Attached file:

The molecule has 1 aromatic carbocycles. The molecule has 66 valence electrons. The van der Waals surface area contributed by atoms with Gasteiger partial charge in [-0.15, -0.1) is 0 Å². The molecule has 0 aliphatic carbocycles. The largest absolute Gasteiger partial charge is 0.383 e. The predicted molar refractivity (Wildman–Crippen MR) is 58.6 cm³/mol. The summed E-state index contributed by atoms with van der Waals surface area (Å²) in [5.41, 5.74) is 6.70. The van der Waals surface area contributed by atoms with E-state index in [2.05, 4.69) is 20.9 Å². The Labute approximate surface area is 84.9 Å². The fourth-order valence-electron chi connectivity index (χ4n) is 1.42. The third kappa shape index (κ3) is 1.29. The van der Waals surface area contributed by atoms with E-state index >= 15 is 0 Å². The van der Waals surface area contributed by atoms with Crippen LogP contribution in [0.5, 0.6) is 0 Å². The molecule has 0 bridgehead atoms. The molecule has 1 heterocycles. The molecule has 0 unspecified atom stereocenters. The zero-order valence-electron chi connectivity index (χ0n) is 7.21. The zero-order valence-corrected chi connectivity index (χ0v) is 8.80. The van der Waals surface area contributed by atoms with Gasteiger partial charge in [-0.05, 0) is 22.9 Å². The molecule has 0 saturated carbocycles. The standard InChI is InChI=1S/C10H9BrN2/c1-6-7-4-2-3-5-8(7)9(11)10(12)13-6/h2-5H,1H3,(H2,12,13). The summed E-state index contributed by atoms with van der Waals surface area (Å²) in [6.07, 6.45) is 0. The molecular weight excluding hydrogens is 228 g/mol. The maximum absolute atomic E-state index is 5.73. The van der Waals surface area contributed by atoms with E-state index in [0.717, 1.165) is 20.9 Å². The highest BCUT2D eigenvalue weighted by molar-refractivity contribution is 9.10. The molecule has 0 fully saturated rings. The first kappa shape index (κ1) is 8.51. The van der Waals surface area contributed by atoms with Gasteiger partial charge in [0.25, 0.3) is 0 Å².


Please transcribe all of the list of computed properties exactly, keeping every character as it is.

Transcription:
The molecule has 1 aromatic carbocycles. The molecule has 66 valence electrons. The van der Waals surface area contributed by atoms with Gasteiger partial charge in [-0.15, -0.1) is 0 Å². The molecule has 0 aliphatic carbocycles. The largest absolute Gasteiger partial charge is 0.383 e. The predicted molar refractivity (Wildman–Crippen MR) is 58.6 cm³/mol. The summed E-state index contributed by atoms with van der Waals surface area (Å²) in [5.41, 5.74) is 6.70. The van der Waals surface area contributed by atoms with E-state index in [2.05, 4.69) is 20.9 Å². The Labute approximate surface area is 84.9 Å². The fourth-order valence-electron chi connectivity index (χ4n) is 1.42. The third kappa shape index (κ3) is 1.29. The van der Waals surface area contributed by atoms with E-state index >= 15 is 0 Å². The van der Waals surface area contributed by atoms with Crippen LogP contribution in [0.5, 0.6) is 0 Å². The molecule has 0 bridgehead atoms. The molecule has 1 heterocycles. The molecule has 0 unspecified atom stereocenters. The zero-order valence-electron chi connectivity index (χ0n) is 7.21. The zero-order valence-corrected chi connectivity index (χ0v) is 8.80. The van der Waals surface area contributed by atoms with Gasteiger partial charge in [-0.05, 0) is 22.9 Å². The molecule has 0 saturated carbocycles. The standard InChI is InChI=1S/C10H9BrN2/c1-6-7-4-2-3-5-8(7)9(11)10(12)13-6/h2-5H,1H3,(H2,12,13). The summed E-state index contributed by atoms with van der Waals surface area (Å²) in [6.07, 6.45) is 0. The molecular weight excluding hydrogens is 228 g/mol. The maximum absolute atomic E-state index is 5.73. The van der Waals surface area contributed by atoms with E-state index in [0.717, 1.165) is 20.9 Å². The highest BCUT2D eigenvalue weighted by molar-refractivity contribution is 9.10. The molecule has 0 fully saturated rings. The first kappa shape index (κ1) is 8.51. The van der Waals surface area contributed by atoms with Gasteiger partial charge in [0.25, 0.3) is 0 Å².